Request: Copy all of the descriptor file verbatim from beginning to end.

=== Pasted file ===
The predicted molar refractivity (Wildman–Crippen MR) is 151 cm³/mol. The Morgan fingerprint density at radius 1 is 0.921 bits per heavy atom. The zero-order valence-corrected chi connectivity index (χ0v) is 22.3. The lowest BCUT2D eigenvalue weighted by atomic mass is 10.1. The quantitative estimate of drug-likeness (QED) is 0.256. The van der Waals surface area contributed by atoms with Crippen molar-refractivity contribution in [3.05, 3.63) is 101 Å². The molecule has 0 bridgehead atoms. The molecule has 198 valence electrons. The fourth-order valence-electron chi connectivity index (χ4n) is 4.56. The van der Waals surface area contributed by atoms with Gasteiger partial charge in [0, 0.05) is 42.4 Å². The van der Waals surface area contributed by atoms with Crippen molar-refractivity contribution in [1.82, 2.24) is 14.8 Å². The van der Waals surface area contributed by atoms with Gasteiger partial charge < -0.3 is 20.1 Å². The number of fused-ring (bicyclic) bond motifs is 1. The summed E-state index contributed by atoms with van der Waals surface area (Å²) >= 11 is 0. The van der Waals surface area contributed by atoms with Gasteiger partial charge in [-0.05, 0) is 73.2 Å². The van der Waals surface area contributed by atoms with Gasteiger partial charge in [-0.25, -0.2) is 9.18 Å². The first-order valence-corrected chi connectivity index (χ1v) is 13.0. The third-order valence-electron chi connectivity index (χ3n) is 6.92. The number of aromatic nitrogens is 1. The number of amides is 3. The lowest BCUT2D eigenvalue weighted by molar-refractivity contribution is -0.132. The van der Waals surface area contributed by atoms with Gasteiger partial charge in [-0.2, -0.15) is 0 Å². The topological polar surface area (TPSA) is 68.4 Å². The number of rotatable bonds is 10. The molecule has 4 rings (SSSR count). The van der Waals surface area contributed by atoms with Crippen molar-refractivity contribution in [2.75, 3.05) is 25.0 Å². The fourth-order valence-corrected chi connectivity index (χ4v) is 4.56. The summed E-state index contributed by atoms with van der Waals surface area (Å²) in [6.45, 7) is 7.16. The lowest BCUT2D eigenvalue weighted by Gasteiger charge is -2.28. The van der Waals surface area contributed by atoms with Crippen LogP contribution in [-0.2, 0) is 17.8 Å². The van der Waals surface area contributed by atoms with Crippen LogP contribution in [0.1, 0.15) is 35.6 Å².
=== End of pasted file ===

The predicted molar refractivity (Wildman–Crippen MR) is 151 cm³/mol. The Morgan fingerprint density at radius 1 is 0.921 bits per heavy atom. The zero-order valence-corrected chi connectivity index (χ0v) is 22.3. The lowest BCUT2D eigenvalue weighted by atomic mass is 10.1. The quantitative estimate of drug-likeness (QED) is 0.256. The van der Waals surface area contributed by atoms with Crippen molar-refractivity contribution in [3.05, 3.63) is 101 Å². The molecule has 0 bridgehead atoms. The molecule has 198 valence electrons. The fourth-order valence-electron chi connectivity index (χ4n) is 4.56. The van der Waals surface area contributed by atoms with Gasteiger partial charge in [0, 0.05) is 42.4 Å². The van der Waals surface area contributed by atoms with Crippen molar-refractivity contribution in [1.82, 2.24) is 14.8 Å². The van der Waals surface area contributed by atoms with Gasteiger partial charge < -0.3 is 20.1 Å². The number of fused-ring (bicyclic) bond motifs is 1. The summed E-state index contributed by atoms with van der Waals surface area (Å²) >= 11 is 0. The van der Waals surface area contributed by atoms with Gasteiger partial charge in [-0.05, 0) is 73.2 Å². The van der Waals surface area contributed by atoms with Gasteiger partial charge in [-0.25, -0.2) is 9.18 Å². The first-order valence-corrected chi connectivity index (χ1v) is 13.0. The third-order valence-electron chi connectivity index (χ3n) is 6.92. The number of aromatic nitrogens is 1. The number of amides is 3. The lowest BCUT2D eigenvalue weighted by molar-refractivity contribution is -0.132. The van der Waals surface area contributed by atoms with Gasteiger partial charge in [-0.2, -0.15) is 0 Å². The topological polar surface area (TPSA) is 68.4 Å². The number of rotatable bonds is 10. The molecule has 4 rings (SSSR count). The van der Waals surface area contributed by atoms with Crippen molar-refractivity contribution in [2.75, 3.05) is 25.0 Å². The fourth-order valence-corrected chi connectivity index (χ4v) is 4.56. The summed E-state index contributed by atoms with van der Waals surface area (Å²) in [6.45, 7) is 7.16. The lowest BCUT2D eigenvalue weighted by Gasteiger charge is -2.28. The van der Waals surface area contributed by atoms with Crippen LogP contribution in [-0.2, 0) is 17.8 Å². The van der Waals surface area contributed by atoms with Crippen LogP contribution in [0.1, 0.15) is 35.6 Å².